Updated tally includes hundreds of additional tests
Environment Texas Research and Policy Center
AUSTIN – 779 Texas schools have found lead in their drinking water, according to an analysis of testing data by Environment Texas Research and Policy Center. The analysis, an update of one completed in March, includes hundreds of additional tests from Austin, Houston, Humble, Alief, Garland and Northwest Independent School Districts. Environment Texas Research and Policy Center also offered a new toolkit to help parents, teachers, and administrators Get the Lead Out of schools’ drinking water. Citing a lack of accurate information on lead contamination in water and how schools should prevent it, Environment Texas Research and Policy Center encouraged parents and teachers to put the new toolkit on their “back to school” reading list.
“Our kids deserve safe drinking water at school,” said Luke Metzger, Director of Environment Texas Research and Policy Center. “We want to give parents, teachers, and school administrators the tools they need to ‘get the lead out.’”
In Austin, nine schools and school buildings have tested positive for lead in the last year: Ridgetop, Sanchez, Widén, Zavala, Pleasant Hill, and Barrington elementary schools, the Burger Activity Center, Becker House and the Noack Sports Complex. AISD Superintendent Cruz wrote “All tests showed safe, acceptable levels in our schools’ water” but, in fact, EPA has “set the maximum contaminant level goal for lead in drinking water at zero because lead is a toxic metal that can be harmful to human health even at low exposure levels.” The American Academy of Pediatrics also says “there is no safe level of blood lead concentration for children” and says we should “ensure water fountains in schools do not exceed water lead concentrations of more than 1 part per billion.”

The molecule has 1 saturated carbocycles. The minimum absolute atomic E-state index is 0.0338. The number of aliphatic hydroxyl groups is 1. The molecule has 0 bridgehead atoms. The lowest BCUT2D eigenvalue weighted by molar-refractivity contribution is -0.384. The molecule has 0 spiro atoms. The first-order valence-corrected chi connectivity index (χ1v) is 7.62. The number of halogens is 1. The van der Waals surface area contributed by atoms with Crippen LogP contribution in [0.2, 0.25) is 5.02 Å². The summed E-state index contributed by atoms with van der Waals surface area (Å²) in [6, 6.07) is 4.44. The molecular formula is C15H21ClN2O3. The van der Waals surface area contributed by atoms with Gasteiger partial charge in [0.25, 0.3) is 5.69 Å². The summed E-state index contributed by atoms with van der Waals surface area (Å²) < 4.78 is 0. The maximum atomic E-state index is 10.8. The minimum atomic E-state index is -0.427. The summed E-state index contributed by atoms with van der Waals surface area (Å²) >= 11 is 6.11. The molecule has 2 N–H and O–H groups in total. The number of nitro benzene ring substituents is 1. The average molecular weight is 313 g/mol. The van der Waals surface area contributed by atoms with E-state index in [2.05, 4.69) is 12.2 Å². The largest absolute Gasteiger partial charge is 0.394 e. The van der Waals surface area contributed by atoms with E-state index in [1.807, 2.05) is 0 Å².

Some schools found very high levels of lead. For example, in Houston ISD the High School for the Performing and Visual Arts found lead at 95.6 parts per billion (ppb) and Edison Middle School found lead at 466 ppb.
Moreover, such confirmed cases of lead-laced water are likely just the tip of the iceberg. Only 1088 out of roughly 8000 Texas schools have tested and no public data is available for private schools. And as noted in the toolkit, most schools built before 2014 have plumbing and/or fixtures that can leach lead into drinking water. And at some older schools, the service lines that bring water from the mains in the street into buildings are made entirely of lead.
Environment Texas’s toolkit includes a factsheet, a video, sample materials to press for action, and links to additional resources, especially on technical questions like proper testing.
“Lead is a potent neurotoxin, affecting the way our kids learn, grow, and behave,” said Austin physician Dr. Whitney Schwarz, “I strongly recommend parents get the facts about lead contamination of drinking water and how to prevent it.”
School districts are largely left to address lead contamination on their own, as current state law does little to prevent children’s drinking water from becoming laced with lead at school. There is currently no federal or state law that requires Texas schools to take action when there is elevated levels of lead in the drinking water. Earlier this year, Environment Texas gave Texas a grade of F in addressing this threat to children’s health.
Environment Texas Research and Policy Center is dedicated to protecting our water, air and open spaces. We investigate problems, craft solutions, educate the public and decision-makers, and help the public make their voices heard in local, state and national debates over the quality of our environment and our lives.